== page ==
A PWA, on the other hand, is built on the solid foundation of a Single Page Application (SPA). This is a single HTML page which can be viewed in different ways, resembling the user experience of travelling through different areas of a site whilst never leaving that single page. This goes a long way to making PWA's so fast and reliable. 

The first time a user visit's your PWA their browser automatically "installs" the web app; downloading the complete shell of the app which is then cached to avoid subsequent time lost re-downloading site components.   

You'll also need a team experienced with deploying Service Workers. This is an area that can cause headaches even for the most experienced web tech bods. 

Your dev team needs to be prepared psychologically to be building an app rather than a website as it's conventionally thought of; this means familiarising themselves with new processes and methodologies.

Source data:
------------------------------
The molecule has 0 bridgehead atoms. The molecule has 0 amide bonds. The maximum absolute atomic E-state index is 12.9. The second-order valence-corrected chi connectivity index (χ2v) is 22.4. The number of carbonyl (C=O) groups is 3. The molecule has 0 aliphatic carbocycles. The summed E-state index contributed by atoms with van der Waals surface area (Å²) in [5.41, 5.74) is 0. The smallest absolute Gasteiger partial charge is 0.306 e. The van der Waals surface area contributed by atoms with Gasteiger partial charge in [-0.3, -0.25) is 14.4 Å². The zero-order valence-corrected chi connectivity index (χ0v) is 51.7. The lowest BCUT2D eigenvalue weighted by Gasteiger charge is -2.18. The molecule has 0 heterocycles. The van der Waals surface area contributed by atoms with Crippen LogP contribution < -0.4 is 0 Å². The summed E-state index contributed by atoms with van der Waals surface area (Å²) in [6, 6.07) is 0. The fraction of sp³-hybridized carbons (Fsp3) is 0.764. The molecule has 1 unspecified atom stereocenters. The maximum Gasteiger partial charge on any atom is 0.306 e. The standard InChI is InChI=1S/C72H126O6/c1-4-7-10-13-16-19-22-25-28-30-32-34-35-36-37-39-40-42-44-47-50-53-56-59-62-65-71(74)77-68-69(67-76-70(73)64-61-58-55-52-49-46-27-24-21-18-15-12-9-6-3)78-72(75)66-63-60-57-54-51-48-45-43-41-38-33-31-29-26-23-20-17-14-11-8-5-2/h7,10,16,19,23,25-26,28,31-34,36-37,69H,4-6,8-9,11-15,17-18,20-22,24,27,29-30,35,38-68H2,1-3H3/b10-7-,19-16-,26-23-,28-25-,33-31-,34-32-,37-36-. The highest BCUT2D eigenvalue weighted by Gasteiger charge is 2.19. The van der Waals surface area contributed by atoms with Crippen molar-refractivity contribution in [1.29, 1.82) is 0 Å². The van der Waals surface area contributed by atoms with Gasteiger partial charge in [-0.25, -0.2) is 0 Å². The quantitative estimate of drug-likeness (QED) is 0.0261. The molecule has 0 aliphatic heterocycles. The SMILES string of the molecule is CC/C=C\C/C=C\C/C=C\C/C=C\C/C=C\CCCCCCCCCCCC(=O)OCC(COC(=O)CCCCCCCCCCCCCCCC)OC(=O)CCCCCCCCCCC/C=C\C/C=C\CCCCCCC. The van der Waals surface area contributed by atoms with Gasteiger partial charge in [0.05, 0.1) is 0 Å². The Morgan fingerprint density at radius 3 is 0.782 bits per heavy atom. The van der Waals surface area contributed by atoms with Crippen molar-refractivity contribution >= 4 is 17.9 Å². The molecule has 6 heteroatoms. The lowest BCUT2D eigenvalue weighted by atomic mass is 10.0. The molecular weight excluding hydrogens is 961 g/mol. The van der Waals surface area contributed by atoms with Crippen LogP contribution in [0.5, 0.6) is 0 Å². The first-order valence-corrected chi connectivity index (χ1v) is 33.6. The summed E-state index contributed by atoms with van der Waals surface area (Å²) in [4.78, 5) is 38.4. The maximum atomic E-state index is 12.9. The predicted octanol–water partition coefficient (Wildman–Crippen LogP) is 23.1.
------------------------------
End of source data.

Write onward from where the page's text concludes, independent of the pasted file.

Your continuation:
You're going to need a front-end engineer to help build your PWA. Their experience will go beyond JQuery and HTML, straddling concepts as varied as JavaScript and Front End Frameworks to handling CSS Preprocessors, "RESTful programming" and how to design responsive and mobile-friendly sites. Often in ecommerce operations front-end engineers are a restricted resource, but you'll need to deploy them to the team building your PWA.